Last week, I saw a news item about a juice company that was growing fruit with its mark embedded in the fruit.  Freaky. Watch the video, preferably outside of mealtime in case it has a stomach-churning affect on your fruit consumption for the day. The company actually grew guavas in molds with their mark in an effort to show that their juice products were made from real fruit. I hope someone’s got a patent pending for this process. (Here’s one where the exemplary mold shown is a head – freakier).

One of the last vestiges of brand-free consumerism is produce. With the exceptions of some Driscoll’s strawberries and some Chiquita or Dole banana stickers, the produce aisle is largely “organic,” under the  traditional definition of the word. There is very little packaging, and other than the country of origin, there is little to no information about the particular farm that grew the produce. But what if farmers started growing food with their family mark embedded in the food as an indication of source, like a branded steer. I seem to recall oranges being stamped with a trademark, but not much else.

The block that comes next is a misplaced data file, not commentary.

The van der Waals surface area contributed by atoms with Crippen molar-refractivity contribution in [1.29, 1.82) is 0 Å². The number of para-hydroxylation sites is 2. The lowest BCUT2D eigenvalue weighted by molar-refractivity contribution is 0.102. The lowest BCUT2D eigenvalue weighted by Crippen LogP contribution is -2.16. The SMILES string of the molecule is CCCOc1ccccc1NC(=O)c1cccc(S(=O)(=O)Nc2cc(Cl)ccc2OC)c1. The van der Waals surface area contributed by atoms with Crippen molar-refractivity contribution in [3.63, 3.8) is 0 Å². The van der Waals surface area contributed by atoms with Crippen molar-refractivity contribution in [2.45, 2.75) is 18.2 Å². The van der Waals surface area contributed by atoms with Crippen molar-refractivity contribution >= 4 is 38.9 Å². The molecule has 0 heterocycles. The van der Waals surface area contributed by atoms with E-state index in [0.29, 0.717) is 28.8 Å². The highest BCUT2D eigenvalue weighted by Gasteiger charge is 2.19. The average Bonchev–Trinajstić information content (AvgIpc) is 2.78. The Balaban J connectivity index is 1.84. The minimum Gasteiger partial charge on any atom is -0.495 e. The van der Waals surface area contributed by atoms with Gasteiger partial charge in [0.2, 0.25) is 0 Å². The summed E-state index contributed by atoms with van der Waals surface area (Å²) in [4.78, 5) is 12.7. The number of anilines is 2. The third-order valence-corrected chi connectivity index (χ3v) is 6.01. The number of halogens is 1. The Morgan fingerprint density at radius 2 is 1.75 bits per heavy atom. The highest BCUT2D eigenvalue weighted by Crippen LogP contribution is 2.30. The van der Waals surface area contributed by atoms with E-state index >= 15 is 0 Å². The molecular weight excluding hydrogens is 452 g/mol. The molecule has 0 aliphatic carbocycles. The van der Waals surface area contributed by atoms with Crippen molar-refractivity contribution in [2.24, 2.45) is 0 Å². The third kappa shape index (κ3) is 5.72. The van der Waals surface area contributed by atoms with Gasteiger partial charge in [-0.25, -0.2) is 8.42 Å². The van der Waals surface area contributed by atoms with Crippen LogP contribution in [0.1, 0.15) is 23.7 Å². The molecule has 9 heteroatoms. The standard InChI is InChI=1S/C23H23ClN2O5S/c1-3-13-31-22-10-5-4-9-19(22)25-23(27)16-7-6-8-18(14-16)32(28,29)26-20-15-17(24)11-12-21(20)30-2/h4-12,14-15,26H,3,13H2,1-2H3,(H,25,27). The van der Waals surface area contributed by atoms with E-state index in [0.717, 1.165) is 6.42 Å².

As consumers become more aware of the food they are putting into their bodies, manufacturing produce in a mold to embed them with a brand name doesn’t appear to be a good move for anything more than a publicity stunt (imho). People want to eat cucumbers that look like cucumbers. A growing number want pesticide-free produce sourced from local farmers.  Maybe molded fruit eliminates the need for pesticides. However, engineering food to indicate its source  would likely have a negative effect; it may turn people away from a product featuring “real” fruit if they’re capable of manipulating the physical structure of the fruit. For me anyway, if the fruit doesn’t look picture-perfect, I won’t purchase it.

So what do you think? Would you buy molded produce with an embedded trademark over its traditionally shaped neighbor? Do you think this is a good idea?